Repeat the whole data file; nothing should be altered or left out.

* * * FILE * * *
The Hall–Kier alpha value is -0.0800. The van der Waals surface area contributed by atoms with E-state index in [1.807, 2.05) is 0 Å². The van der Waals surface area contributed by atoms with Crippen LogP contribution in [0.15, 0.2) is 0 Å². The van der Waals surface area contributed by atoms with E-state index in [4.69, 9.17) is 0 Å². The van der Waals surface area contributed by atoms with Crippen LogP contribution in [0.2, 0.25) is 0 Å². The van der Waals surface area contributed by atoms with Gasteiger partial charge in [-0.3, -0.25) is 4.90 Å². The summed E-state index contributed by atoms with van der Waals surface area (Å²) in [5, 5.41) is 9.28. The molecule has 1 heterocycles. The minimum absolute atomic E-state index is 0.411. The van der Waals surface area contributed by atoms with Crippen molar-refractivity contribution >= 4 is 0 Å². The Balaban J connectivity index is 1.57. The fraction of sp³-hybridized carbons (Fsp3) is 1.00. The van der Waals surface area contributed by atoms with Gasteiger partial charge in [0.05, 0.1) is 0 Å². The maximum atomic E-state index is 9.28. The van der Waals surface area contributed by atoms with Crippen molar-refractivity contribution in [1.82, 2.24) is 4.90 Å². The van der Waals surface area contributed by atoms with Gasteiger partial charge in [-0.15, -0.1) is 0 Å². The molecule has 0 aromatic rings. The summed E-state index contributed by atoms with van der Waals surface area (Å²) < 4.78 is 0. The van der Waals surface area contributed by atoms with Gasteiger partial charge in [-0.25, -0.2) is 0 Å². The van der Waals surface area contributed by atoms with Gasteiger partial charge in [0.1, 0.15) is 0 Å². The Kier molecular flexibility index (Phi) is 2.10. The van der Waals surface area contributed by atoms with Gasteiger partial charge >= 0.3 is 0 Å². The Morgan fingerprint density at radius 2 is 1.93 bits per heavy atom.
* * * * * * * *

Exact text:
The Hall–Kier alpha value is -0.0800. The van der Waals surface area contributed by atoms with E-state index in [1.807, 2.05) is 0 Å². The van der Waals surface area contributed by atoms with Crippen LogP contribution in [0.15, 0.2) is 0 Å². The van der Waals surface area contributed by atoms with E-state index in [4.69, 9.17) is 0 Å². The van der Waals surface area contributed by atoms with Crippen LogP contribution in [0.2, 0.25) is 0 Å². The van der Waals surface area contributed by atoms with Gasteiger partial charge in [-0.3, -0.25) is 4.90 Å². The summed E-state index contributed by atoms with van der Waals surface area (Å²) in [5, 5.41) is 9.28. The molecule has 1 heterocycles. The minimum absolute atomic E-state index is 0.411. The van der Waals surface area contributed by atoms with Crippen molar-refractivity contribution >= 4 is 0 Å². The Balaban J connectivity index is 1.57. The fraction of sp³-hybridized carbons (Fsp3) is 1.00. The van der Waals surface area contributed by atoms with Gasteiger partial charge in [0.05, 0.1) is 0 Å². The maximum atomic E-state index is 9.28. The van der Waals surface area contributed by atoms with Crippen molar-refractivity contribution in [1.82, 2.24) is 4.90 Å². The van der Waals surface area contributed by atoms with Gasteiger partial charge in [-0.15, -0.1) is 0 Å². The molecule has 0 aromatic rings. The summed E-state index contributed by atoms with van der Waals surface area (Å²) < 4.78 is 0. The van der Waals surface area contributed by atoms with Gasteiger partial charge in [-0.25, -0.2) is 0 Å². The van der Waals surface area contributed by atoms with Gasteiger partial charge in [0.1, 0.15) is 0 Å². The Kier molecular flexibility index (Phi) is 2.10. The van der Waals surface area contributed by atoms with Gasteiger partial charge >= 0.3 is 0 Å². The Morgan fingerprint density at radius 2 is 1.93 bits per heavy atom.